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Crustaceans and reptiles shed their outer covering when they have outgrown their limitations. Their discarded husks tangibly announce that they have expanded in some way, become different from whom they previously were. They have broken free of the constraints imposed by their former exteriors. In a small way, this gives them an advantage over people.
Personal growth in human beings, however, is less publicly obvious. Before they can be visibly observed, changes must be on a scale large enough and distinct enough from old habits. Yet even then, behavioral changes frequently go unnoticed, unacknowledged and unprocessed. People tend not to update their “relationship software” and instead tend to rely on the presumption that old patterns will continue to play out, unchanged and as immutable as if carved in stone. Parents, as well as kids, tend to default to assume that people will do and be as they have “always” done and been.
Change never happens easily and often unfolds in small increments, not in dramatic transformations. Yet these tiny steps can add up to significant differences. Every step is important, and almost inevitably requires a measure of awareness, calm, courage, intention, and commitment for even the smallest improvement to occur.
It takes time for these changes to become engrained. The pressure to return to old habits is strong, especially in moments of high emotion and/or conflict. Parents and children can find themselves caught in a maelstrom that causes them to behave in accordance to their old patterns. This “boxes” all parties into repeating a well-rehearsed “dance,” one which they all would benefit from altering.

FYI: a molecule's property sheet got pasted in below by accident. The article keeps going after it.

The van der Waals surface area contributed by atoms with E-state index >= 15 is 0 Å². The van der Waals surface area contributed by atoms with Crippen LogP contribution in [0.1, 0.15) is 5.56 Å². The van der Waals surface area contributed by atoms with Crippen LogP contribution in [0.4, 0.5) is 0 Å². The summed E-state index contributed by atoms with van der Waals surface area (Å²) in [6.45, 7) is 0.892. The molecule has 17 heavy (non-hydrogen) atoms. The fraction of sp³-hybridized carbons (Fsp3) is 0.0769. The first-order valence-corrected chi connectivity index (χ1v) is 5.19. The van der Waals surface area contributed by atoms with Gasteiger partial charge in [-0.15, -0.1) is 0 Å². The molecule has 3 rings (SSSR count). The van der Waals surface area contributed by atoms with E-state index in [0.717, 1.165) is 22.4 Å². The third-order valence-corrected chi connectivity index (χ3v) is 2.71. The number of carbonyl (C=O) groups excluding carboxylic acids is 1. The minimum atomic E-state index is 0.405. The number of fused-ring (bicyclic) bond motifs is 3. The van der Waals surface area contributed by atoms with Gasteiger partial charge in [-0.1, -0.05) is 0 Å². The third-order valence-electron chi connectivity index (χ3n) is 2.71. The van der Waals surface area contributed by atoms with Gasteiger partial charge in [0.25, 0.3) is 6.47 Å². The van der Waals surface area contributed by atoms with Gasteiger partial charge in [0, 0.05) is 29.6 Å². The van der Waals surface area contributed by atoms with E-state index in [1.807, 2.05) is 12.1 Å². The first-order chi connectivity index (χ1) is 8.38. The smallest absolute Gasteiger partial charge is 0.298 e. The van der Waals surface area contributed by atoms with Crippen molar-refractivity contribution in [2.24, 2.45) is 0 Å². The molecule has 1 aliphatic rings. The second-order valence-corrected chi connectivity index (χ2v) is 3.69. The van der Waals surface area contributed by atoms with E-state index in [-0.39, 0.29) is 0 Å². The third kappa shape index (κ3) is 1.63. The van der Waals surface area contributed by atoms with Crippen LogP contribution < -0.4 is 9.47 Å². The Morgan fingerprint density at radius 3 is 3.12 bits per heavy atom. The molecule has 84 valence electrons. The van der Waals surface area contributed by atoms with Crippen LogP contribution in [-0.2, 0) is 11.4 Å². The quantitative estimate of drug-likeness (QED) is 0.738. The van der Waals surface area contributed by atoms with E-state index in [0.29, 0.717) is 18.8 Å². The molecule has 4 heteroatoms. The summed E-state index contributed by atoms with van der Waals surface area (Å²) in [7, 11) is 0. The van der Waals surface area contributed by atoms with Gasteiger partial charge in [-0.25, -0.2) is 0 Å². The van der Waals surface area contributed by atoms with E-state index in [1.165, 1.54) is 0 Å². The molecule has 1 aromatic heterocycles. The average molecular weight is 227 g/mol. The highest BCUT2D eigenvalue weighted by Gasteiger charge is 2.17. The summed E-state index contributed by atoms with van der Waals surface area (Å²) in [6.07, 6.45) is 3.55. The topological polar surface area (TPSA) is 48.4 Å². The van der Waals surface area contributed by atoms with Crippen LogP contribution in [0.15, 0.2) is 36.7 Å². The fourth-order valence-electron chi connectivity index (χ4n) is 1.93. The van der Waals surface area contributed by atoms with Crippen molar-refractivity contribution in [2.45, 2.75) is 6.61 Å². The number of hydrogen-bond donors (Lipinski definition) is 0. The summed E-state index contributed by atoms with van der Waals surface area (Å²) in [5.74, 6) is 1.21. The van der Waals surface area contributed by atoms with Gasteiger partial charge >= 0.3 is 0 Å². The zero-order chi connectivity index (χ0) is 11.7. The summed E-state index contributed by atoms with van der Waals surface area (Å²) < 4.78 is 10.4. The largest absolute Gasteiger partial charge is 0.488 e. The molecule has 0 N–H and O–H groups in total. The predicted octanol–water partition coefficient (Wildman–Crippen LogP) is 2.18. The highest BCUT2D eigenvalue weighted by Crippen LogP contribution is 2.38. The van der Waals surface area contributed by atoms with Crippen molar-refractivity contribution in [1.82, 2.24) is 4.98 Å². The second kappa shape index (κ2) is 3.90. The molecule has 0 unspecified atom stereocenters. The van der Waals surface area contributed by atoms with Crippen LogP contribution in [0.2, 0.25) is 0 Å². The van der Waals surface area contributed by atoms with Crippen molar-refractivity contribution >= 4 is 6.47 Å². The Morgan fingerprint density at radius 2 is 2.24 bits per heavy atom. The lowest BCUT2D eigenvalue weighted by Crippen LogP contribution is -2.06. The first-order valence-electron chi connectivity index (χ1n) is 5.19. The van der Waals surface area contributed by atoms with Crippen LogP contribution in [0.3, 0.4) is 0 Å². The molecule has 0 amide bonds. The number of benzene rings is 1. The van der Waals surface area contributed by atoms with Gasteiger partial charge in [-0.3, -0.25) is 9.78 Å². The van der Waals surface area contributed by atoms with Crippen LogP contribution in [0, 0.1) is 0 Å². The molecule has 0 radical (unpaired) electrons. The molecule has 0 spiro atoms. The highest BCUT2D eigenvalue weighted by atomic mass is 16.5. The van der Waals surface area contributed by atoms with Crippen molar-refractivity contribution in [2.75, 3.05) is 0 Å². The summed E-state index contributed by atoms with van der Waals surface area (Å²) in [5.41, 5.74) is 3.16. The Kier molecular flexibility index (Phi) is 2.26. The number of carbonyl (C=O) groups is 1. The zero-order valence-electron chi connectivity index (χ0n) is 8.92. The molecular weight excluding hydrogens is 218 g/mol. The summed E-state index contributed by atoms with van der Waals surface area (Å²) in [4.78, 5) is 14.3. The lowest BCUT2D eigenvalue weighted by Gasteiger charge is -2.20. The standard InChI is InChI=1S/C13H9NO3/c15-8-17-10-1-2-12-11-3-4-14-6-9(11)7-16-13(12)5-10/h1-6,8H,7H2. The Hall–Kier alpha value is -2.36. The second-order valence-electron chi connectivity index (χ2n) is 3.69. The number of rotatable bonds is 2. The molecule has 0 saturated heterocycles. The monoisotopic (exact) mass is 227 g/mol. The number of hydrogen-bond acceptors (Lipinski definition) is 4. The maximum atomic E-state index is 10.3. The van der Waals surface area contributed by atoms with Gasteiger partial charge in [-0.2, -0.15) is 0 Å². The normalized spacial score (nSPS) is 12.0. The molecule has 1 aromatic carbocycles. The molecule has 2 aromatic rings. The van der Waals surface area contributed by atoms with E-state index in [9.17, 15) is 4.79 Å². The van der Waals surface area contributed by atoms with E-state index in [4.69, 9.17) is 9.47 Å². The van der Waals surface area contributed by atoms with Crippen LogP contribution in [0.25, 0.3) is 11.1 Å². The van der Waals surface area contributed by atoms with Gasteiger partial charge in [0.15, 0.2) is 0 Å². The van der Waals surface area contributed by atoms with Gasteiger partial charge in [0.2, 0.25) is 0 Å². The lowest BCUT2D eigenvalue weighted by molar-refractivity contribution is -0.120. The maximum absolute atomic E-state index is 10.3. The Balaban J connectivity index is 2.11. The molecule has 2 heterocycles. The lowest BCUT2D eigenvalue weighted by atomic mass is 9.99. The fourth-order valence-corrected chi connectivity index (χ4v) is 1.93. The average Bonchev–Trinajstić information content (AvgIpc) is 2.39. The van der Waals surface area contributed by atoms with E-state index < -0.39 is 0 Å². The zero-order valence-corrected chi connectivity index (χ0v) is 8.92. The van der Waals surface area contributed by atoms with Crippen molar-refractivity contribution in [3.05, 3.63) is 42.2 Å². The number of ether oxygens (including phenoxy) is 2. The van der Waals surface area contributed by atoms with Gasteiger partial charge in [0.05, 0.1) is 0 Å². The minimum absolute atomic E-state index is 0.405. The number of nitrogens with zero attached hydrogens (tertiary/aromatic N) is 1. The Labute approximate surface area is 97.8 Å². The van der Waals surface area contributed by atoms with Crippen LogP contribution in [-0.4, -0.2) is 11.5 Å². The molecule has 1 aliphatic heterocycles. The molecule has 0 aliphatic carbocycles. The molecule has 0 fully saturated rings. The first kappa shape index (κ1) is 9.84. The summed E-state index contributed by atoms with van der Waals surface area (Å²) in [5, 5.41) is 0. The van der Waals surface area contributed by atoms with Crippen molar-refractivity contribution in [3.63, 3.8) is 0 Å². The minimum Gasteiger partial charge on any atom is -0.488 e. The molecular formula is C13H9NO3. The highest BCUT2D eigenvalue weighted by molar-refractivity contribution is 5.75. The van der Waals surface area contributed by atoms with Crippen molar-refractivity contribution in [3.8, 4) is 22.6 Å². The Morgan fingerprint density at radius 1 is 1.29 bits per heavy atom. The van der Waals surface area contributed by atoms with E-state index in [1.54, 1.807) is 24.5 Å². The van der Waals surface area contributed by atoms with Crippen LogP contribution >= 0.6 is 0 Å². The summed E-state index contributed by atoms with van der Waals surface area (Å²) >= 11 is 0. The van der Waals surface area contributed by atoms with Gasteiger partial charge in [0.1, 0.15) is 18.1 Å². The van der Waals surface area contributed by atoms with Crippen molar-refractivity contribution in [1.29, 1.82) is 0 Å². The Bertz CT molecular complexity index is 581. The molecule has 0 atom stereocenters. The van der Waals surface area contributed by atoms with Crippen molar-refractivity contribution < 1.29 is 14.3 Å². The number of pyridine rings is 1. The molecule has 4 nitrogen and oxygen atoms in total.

On the other hand, if all parties take the time to notice, encourage and. “accept” the personal growth changes of others, their relationships dance will change. Even if it is not necessarily significantly better, at the very least, it will be different.
During this summer break from school, most families find themselves spending more time together. How can you enhance these moments? Why not set an intention to update the mental templates you hold for each of your children? Make the time to really listen to them.
Pause to observe them as they are and not simply as you think they are.
Encourage the positive changes. (I noticed that you helped Jim complete his chores; that was really kind.)
Recognize these behavioral shifts as steps in their progress to adulthood.
Value each tiny step forward; change is a fragile thing that needs nurturing and encouragement.
Update your mental image to incorporate their efforts.
Take time to consider what personal changes you wish to effect within yourself. As you act on those intentions, not your own small personal steps to progress. Help your kids to see both your effort and your results. But don’t trust in their ability to mind read or to attend to your efforts. Discuss your intentions.
(I’m working on listening better before I say “No.”
“I find it hard to be patient in the morning when I’m racing to get out to work; but I am trying. I hope you can feel the difference.”
This strategy accomplishes several things. First, it alerts them to your intentions. Second, it places your actions within their field of vision. Third, it puts pressure on you to follow through because your goal has been publicly declared. Fourth, it sets a model which they can follow.
Use your own struggles to attune you to your children’s challenges in creating change within themselves. (It’s never as easy as it looks to an observer.) Help your kids to see that they are changing, that you are noticing their changes, and that you are updating your mental image of them. ( I see you are really working hard to ____. It’s nice to see you find something worth investing so much of yourself in.)
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